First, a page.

– Jasmin

“Most people nowadays like privacy. We live in high-rise buildings just a door away from each other but we prefer to just be left alone. I think we forget that at the end of the day, the thing that builds the neighbourhood is the people.”
– Aizuddin

In this increasingly fast-paced society it is easy to forget that we are surrounded by people, who like us, appreciate simple friendly gestures, being treated with kindness that will better our daily lives. Building relationships goes a long way, and for the residents of Boulevard Residence, it is a necessary step for the creation of a sense of belonging among themselves. With a small effort from each of the residents, they came together to begin a community, to make their homes a better place to live in, and ultimately, to care for the people who are in the closest physical proximity to them in their everyday lives.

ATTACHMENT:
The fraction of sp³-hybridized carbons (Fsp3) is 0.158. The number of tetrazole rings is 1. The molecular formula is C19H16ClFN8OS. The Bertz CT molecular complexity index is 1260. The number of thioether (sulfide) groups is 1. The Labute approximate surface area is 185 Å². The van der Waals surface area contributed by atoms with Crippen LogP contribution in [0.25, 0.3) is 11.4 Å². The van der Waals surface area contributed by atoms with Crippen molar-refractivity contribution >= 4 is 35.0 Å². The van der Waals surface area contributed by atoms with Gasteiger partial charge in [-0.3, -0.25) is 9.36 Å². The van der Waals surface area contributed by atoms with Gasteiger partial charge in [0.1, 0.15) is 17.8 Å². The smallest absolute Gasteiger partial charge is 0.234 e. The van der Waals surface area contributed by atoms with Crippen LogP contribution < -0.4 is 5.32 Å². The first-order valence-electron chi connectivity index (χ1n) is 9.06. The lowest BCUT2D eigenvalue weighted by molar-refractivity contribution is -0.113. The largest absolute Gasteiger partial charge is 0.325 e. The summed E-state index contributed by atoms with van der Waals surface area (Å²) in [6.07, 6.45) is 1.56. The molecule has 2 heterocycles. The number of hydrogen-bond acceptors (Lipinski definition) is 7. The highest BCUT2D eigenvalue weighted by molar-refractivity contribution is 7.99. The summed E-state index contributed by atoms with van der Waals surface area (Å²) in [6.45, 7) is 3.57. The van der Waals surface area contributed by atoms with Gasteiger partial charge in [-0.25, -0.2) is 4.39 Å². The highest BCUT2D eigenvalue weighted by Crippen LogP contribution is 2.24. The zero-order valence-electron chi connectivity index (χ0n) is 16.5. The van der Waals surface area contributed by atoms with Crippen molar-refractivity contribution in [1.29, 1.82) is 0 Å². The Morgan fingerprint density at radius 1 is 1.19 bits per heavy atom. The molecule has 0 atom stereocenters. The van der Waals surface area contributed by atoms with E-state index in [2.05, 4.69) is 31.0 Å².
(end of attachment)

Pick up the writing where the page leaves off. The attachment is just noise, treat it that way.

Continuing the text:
Growing up, everything was quite normal, though my family moved around a lot. But things started to get messy in my teenage years. Nearing my N-Level, my dad had just been released from prison after 2 and a half years, and my parents filed for a divorce which I didn’t know about. On the morning of my N-Level maths paper, my dad simply told me the divorce was official. Later, I came home and found out that my dad bought a one-way ticket for my mom and sister back to Thailand (my mom was Thai). I struggled to get along with my father after that; it was like two strangers trying to live together. Even though my mother and sister did return eventually, it was a really confusing and lonely period for me. At the age of 22, I was sexually assaulted when I was out with a friend, and shortly after, I became pregnant - that’s how I ended up with my first son, Kyle. I was afraid to tell my mom the truth, I thought perhaps, she wouldn’t believe me so I just told her the child was my ex-boyfriend’s. She bought this lie to this day. Though our relationship is very strained, she does dote on Kyle and cares for him. A while later, I entered a serious relationship and became pregnant again. But 6 months into the pregnancy, my boyfriend decided he didn’t want a child and gave me an ultimatum: either I harm myself to cause a miscarriage (since it was too late for an abortion) or to get out of his life. When I chose my son and said I would leave, he started to physically abuse me. That’s when I ran away. I didn’t really have anywhere to go, so I just fled to East Coast Park because I thought he wouldn’t be able to find me there. I stayed there for almost 3 weeks. I would just eat leftover scraps from BBQ pits or ask for some food from those who were there eating. It was my lowest point, but I just did what I had to do to survive. When you need to survive, you don’t see the shame in it anymore. Finally, a friend found out about my situation and put me up at an empty property he owed for a while and even helped me get a job at Shaw cinema doing customer service. Since then, I’ve slowly worked my way up. I am now a 27-year-old. I still work shifts at Shaw cinema and live in a 1-room rental flat at Sumang Walk with my younger son, Kieran, while Kyle lives with my mother. Kyle only stays with me once in a while due to space constraints. On good months, if all goes well, I make just enough to cover our monthly expenditures. But on bad months when my children fall sick, the struggles become overwhelming. I do get some assistance from certain organizations like the Social Service Office. For example, my flat rental and Kieran’s childcare fees are subsidized. But it can still be quite difficult. On average, I earn about $600 a month before CPF (Central Provident Fund) contributions; my hourly pay is $6. Sometimes, I try to work more shifts but I still need to rest and take care of my kids. Each month, I have to set aside about $100 for bills, and $250 or so for groceries which includes diapers and milk for Kieran. There is never extra for any future planning to be done. Sometimes, I face quite a bit of discrimination as a single mother. I’m often seen as less capable of fulfilling the job requirements. Unwed mothers don’t really get treated the same way as other mothers too. We don’t get Baby Bonus and things like that. Even under government policies and laws, I can’t apply for a BTO (Built-To-Order) until I am 35 years old (under the Single Singapore Citizen Scheme ) because my sons and I are not considered a “family nucleus”. Even though their birth certificates say that I am their mother, to them (the state), they are “illegitimate”. To me, it’s like the government is telling us that our children do not actually belong to us. Although this is quite cruel and sad, I just do my best for my boys. I have a long-term goal, that is to buy a 3-room flat when I turn 35 years old. For now, I am working towards moving into a bigger rental flat. I’m reaching the 2-year term at my current rental and will be eligible to upgrade to a 2-room rental flat soon. That way, both my sons can live together with me. Another goal I have is to eventually get a certificate in early childhood education and work in the childcare sector because I do love children. It’s a little difficult now because of full-time studies and work while caring for the boys is hard. I have to wait for the right opportunity. For now, I still live day to day, pay-check to pay-check, and do what I can for us to get by. My kids and my goals for them are what keep me going. Whether they want to further their studies or find a job or whatever they eventually wish to pursue, I am just trying my best to do and earn that little extra for them and their future. To those out there who are in a similar situation as me. I want you to know that our circumstances do not define who we are. We are just mothers, parents, and people, just like anyone else. Just look forward and keep going. Tough times do not last. Disclaimer: The story of Emily* was completed on 18th August 2019. The information provided was accurate at the time of writing on 18th August 2019 *Names and identifying details have been changed to protect the privacy of individuals